Rich-listers Maryanne and John Green say family issues had nothing to do with their company agreeing to sell its stake in Hellaby Holdings to Australia's Bapcor.
The siblings are the beneficiaries of the Hugh Green Trust, which owns the company Castle Investments. Castle is Hellaby's largest single shareholder.
Hellaby is facing a takeover bid from Bapcor and wants its shareholders to reject the Australian firm's offer at $3.30 per share.
Both sides have engaged in a war of words during the takeover attempt, which if successful would see Bapcor keep Hellaby's auto parts business but sell other arms of the NZX-listed company.
Castle holds 27.2 per cent of Hellaby's shares and entered into a "pre-bid lock-up agreement" with Bapcor to accept the offer.
In a letter sent to Hellaby shareholders today, Castle said the price offered by Bapcor was "compelling".
The letter, signed by two trustees of the Hugh Green Trust and Maryanne and John, said Castle had accepted the offer because of a "high degree of risk and uncertainty associated with Hellaby's ability to deliver on its growth aspirations".
"Whilst Castle Investments would welcome an increase in the offer price, we would be most disappointed if Bapcor walked away from the offer," the letter said.
"We urge our fellow shareholders, provided you share our view, to join us in accepting this offer as soon as possible."
The letter also said that there were concerns about reports that Hellaby had "characterised the acceptance of the offer as being influenced by family matters".
"We feel that the strong implication to be taken from the various Hellaby public statements is that Castle Investments has only accepted the offer because of matters involving the Green family. This is wrong ... we accepted on the basis that the offer price is above our view of fair value of Hellaby shares," the letter said.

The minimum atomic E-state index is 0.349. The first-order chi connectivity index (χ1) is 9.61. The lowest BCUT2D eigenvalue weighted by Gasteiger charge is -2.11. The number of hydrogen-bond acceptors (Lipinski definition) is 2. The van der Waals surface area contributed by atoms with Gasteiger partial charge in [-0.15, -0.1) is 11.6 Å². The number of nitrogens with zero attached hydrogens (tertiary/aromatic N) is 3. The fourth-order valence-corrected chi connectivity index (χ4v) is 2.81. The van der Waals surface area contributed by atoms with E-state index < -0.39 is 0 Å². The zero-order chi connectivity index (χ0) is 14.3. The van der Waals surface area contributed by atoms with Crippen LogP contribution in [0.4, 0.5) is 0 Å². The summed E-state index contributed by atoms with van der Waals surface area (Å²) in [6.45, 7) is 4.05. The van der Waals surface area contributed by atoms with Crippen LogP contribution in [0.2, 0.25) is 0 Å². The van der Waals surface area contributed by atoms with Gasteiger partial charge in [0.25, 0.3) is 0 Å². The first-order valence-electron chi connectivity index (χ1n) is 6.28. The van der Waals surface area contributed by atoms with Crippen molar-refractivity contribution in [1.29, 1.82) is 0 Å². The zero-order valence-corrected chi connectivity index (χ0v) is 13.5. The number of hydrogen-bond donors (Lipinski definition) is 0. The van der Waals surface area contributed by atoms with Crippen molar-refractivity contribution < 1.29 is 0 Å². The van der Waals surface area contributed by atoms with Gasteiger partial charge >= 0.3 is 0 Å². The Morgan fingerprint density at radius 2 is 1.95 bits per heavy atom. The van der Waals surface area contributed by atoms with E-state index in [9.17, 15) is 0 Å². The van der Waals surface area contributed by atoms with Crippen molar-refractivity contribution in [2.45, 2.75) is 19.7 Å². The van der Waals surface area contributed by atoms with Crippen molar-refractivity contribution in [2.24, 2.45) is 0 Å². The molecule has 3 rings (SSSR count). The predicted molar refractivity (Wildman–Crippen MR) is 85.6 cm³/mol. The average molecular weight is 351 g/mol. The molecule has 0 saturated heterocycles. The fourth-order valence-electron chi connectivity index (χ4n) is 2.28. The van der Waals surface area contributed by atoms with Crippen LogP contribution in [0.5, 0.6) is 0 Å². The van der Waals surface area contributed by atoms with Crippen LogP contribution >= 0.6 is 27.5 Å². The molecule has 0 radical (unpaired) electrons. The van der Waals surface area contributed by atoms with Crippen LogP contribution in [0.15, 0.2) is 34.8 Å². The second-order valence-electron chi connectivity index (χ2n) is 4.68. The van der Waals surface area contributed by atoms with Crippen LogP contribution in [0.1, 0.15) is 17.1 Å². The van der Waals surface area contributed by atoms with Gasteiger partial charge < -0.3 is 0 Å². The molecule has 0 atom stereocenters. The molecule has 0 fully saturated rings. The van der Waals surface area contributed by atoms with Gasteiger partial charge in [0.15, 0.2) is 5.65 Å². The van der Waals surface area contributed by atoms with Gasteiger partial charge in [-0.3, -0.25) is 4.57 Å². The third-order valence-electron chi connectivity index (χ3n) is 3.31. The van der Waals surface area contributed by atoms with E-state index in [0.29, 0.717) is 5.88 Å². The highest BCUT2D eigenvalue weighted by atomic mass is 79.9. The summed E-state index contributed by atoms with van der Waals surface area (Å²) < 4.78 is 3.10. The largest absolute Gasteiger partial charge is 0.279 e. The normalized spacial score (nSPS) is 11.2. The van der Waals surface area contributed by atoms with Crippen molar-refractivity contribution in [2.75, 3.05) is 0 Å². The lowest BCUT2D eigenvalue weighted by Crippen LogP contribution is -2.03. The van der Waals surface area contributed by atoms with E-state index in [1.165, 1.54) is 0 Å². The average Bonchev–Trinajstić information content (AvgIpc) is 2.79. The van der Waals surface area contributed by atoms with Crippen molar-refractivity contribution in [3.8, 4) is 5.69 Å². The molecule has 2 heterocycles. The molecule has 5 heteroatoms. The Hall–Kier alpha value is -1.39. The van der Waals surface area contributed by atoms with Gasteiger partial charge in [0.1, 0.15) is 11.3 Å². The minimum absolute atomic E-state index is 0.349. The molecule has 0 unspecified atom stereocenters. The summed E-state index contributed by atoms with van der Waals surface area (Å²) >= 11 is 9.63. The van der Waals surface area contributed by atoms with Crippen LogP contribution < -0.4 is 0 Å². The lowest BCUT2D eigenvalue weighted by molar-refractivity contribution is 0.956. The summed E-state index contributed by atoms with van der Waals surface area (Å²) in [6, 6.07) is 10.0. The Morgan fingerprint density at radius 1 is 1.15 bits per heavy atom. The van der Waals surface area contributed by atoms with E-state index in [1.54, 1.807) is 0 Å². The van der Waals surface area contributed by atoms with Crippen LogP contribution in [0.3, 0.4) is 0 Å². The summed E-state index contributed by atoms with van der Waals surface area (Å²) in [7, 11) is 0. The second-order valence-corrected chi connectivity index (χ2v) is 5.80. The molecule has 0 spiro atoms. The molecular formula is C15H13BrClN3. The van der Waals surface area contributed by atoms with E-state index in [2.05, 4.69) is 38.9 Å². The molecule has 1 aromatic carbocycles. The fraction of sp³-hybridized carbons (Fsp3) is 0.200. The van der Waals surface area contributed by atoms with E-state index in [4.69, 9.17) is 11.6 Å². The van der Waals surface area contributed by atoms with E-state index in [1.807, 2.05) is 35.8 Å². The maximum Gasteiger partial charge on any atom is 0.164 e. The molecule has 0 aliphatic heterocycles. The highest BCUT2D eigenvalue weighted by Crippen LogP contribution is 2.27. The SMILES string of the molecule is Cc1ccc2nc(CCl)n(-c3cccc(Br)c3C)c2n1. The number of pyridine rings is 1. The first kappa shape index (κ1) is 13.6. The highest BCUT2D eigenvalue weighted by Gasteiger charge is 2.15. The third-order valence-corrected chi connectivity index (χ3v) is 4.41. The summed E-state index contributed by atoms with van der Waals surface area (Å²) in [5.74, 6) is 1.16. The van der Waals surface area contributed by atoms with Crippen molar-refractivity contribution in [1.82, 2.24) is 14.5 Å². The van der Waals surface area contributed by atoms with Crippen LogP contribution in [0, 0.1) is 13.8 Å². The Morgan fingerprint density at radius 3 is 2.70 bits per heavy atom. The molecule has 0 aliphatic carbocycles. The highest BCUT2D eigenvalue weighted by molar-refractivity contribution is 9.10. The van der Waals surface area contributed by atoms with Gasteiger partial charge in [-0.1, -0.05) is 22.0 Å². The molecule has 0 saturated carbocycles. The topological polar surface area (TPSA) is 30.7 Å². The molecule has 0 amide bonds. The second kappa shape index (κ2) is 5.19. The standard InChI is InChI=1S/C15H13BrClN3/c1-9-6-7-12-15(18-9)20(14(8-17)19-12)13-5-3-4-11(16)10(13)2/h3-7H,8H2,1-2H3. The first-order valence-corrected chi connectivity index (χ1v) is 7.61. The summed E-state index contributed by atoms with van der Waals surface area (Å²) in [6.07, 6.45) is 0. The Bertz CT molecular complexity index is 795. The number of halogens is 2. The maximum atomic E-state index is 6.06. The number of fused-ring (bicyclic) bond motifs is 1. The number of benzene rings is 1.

After Hugh Green died in 2012, Maryanne and other members of the family fought for control of his $400 million empire.
The eldest daughter of the businessman and philanthropist had been chief executive of the family-owned property firm, the Green Group, but left in the 12 months before he died.
She won a major legal victory last year when then Chief High Court Judge Helen Winkelmann found Hugh Green had been subject to undue influence from John when Hugh made a series of decisions in the last year of his life.
Justice Winkelmann reappointed Maryanne to Green Group companies and declared she was a trustee of the Hugh Green Trust and Hugh Green Property Trust, which control the business side of the Green Group.
The Court of Appeal last month dismissed a challenge to Maryanne's reappointment.
Castle's letter said: "The trustees and Green family members are united in the belief that the offer represents fair value."
Hellaby's independent valuation from Grant Samuel was $3.60 to $4.12 a share and the company said the offer under-valued the business, especially the automotive unit that Bapcor is interested in.
Bapcor countered by saying the valuation did not include Hellaby's corporate head office costs but it failed in a request to the Takeovers Panel to look into alleged breaches of the Takeovers Code by Hellaby.
Steve Smith, Hellaby's independent chairman, this week said the company "rejects Bapcor's views as without merit".
Hellaby shares closed up 1.54 per cent today at $3.29.
- additional reporting BusinessDesk